The inevitability of introgression

I'd like to draw your attention to my new article on genetic introgression from archaic humans, written with Gregory Cochran. The article is in PaleoAnthropology, and is completely open access.

I can't say enough good things about this process and the value of having open access research results, which can be downloaded free anywhere on the planet.

A search for "introgression" here on the weblog will bring up a lot of relevant material, including the introgression and MCPH1 FAQ, a quick note about the importance of introgression in wild species, an opinion about why "introgression" doesn't imply "speciation", and the all-important Neandertal genome FAQ. I've been writing about the subject a lot, because we've been thinking about it a lot.

If you read nothing more, this is the most important quote (p. 104):

If the modern human population expanded at a rate of 1 percent per generation, then an introgressive allele with s = 0.01 (i.e., a 1 percent fitness advantage) would have a 95 percent probability of fixation in modern humans, with only 74 archaic-modern matings. For an allele with a 5 percent fitness advantage, the corresponding number of events would be only 24.

Here, I don't want to repeat all of what I've written already, but I want to jot down some of the reasons why our new paper is worth reading:

  1. The central point of the paper is exceedingly simple. Haldane demostrated in 1927 that the fixation probability of a single copy of a new adaptive allele is 2s. This means that if archaic humans had any alleles that would have been adaptive for modern humans, it would take only a very small amount of interbreeding for modern humans to pick up these alleles, with a near-100 percent likelihood.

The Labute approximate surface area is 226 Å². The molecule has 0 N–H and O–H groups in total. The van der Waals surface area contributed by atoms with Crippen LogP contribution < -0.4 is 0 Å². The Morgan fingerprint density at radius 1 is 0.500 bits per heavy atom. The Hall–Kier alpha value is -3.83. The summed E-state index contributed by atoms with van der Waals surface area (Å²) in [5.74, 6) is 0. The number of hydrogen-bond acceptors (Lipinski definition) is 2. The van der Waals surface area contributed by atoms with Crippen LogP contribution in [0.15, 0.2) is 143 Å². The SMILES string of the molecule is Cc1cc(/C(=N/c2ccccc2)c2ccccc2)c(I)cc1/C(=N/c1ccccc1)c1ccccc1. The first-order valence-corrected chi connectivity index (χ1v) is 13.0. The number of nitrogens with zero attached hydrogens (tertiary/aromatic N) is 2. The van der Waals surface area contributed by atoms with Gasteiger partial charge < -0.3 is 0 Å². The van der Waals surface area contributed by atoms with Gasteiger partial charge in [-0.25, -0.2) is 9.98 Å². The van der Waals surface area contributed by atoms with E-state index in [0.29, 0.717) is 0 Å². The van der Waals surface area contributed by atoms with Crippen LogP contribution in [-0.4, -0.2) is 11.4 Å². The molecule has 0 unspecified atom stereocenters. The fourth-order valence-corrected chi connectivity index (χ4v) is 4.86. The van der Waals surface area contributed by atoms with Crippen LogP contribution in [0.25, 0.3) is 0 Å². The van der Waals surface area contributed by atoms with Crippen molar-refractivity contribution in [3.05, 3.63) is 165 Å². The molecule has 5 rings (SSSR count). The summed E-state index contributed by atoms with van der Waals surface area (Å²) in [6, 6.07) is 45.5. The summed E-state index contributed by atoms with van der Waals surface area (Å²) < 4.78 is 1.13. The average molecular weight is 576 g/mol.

2. One may point out that if this simple genetic observation were accurate, then natural populations ought to display many examples of introgression. In fact, they do. We have laid out a very extensive review of instances of introgression among natural populations. We focused on cases where the introgressive gene had adaptive importance. This included a large number of instances of introgression from wild to domesticated species and vice-versa, which are well-known from breeding experiments. However, there have been a growing number of examples of adaptive introgression between different natural populations as well. The use of more nuclear markers has begun to uncover many, but importantly many species have adaptive introgression of mitochondrial DNA. Those European mice are not unique -- the phenomenon is widespread.
  3. The neatest example we drew upon was the extended phylogenetic history of cattle-bison introgression. It's too long to quote, but it may by itself be worth reading the paper. The geographic and ecological differentiation of cattle may be a strong parallel to the different Pleistocene populations of Homo.
  4. In case you think bovines are too weird to apply to hominids, we also review many domesticated mammals from Eurasia that have very strong east-west biogeographic differentiation with substantial introgression in recent times, in many cases involving two or more wild progenitor species. Ecological change -- including domestication -- appears to be the biggest factor underlying adaptive introgression in animals. One of the most important mechanisms in wild populations is the absorption of endemics by cosmopolitan species through introgressive hybridization. Both mechanisms may have driven modern human origins.